Summaries of research presentations at the 2014 annual NAMSC meeting.
Showing 1 – 10 of 36 resources
Sap exudation refers to the process whereby sugar maple trees (Acer saccharum) are capable of generating significant stem pressure in a leafless state, something that occurs to a lesser extent in only a few other related species such as birch and walnut. This exudation pressure is what causes maple sap to flow from a taphole in sufficient quantities to be harvested and processed into syrup. Exudation has been studied for well over 100 years and has been the subject of many scientific studies, but there is as yet no definitive explanation for how such large pressures can be generated in the absence of transpiration (i.e., when no photosynthesis occurs to drive the flow of sap).
Though it is not well known, all species of walnut (Juglans spp.) produce a sweet sap that can be boiled down into valuable syrup. There is a well-established resource of black walnut (Juglans nigra) trees throughout eastern North America that could be utilized for syrup production to complement existing sugaring operations.
Using smaller-diameter tubing can create a natural vacuum which can increase sap production. This article details some research into this method of sap collection, and offers tips on some practical applications.
Knowing how to properly maintain your sugar bush — a maple producer’s most valuable resource — is a critical skill.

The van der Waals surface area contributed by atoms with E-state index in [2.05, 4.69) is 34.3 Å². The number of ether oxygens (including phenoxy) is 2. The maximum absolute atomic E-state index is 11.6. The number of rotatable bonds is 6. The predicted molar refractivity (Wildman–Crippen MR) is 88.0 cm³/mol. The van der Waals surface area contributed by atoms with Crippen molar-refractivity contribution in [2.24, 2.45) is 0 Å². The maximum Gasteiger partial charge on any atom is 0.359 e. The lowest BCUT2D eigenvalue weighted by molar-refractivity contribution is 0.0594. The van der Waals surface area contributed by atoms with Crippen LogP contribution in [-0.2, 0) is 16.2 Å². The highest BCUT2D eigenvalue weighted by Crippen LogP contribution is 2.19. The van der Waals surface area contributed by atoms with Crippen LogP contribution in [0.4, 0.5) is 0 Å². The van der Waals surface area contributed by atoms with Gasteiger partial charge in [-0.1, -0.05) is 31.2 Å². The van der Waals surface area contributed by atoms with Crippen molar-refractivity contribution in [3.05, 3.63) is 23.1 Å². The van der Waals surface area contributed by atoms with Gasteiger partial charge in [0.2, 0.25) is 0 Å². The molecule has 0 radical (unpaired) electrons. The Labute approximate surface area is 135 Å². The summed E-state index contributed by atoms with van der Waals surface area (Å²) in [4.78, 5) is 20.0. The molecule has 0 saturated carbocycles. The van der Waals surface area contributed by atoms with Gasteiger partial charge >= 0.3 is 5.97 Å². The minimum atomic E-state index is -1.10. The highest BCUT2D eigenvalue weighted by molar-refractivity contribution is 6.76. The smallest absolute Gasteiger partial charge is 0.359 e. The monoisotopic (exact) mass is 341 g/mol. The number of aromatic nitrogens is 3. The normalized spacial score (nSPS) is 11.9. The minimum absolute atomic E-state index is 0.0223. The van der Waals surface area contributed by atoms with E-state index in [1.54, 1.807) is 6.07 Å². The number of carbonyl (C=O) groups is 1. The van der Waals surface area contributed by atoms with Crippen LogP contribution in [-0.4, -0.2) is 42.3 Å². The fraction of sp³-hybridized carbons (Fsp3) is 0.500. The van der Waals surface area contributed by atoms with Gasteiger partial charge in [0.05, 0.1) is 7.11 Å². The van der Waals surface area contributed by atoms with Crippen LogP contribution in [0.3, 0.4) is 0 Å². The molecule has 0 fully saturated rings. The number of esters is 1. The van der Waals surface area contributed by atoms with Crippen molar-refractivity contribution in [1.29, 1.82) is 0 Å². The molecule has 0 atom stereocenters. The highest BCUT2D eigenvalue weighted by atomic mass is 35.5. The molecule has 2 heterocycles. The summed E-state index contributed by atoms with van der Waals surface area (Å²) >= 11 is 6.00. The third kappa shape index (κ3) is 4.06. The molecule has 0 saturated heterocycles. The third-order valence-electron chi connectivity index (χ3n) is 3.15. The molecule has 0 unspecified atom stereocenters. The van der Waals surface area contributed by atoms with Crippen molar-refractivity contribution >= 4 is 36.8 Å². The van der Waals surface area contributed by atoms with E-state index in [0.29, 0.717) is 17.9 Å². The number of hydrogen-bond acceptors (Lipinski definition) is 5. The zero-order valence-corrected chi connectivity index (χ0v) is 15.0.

There are a number of ways to clean tubing systems to avoid microbial contamination of tapholes and sap.
Acid deposition induced losses of calcium (Ca) from northeastern forests have had negative effects on forest health for decades, including the mobilization of potentially phytotoxic aluminum (Al) from soils. To evaluate the impact of changes in Ca and Al availability on sugar maple (Acer saccharum Marsh.) and American beech (Fagus grandifolia Ehrh.) growth and forest composition following a major ice storm in 1998, we measured xylem annual increment, foliar cation concentrations, American beech root sprouting, and tree mortality at the Hubbard Brook Experimental Forest (Thornton, New Hampshire) in control plots and in plots amended with Ca or Al (treated plots) beginning in 1995.
Tapping trees has an impact on the value of those trees’ logs for lumber.
Both the Asian longhorned beetle and the use of imidacloprid to protect sugar maples from this pest pose a threat to maple syrup producers.
Two main issues relate to the sustainability of maple sugaring; tree wounding and sugar removal. In other words, does a tapped maple tree grow more wood than is compartmentalized (functionally “removed by the tree’s normal wound response process) each year and/or does sap collection take more sugar from the tree than can be readily replaced through photosynthesis? These two issues, although separate in some respects, are inextricably intertwined.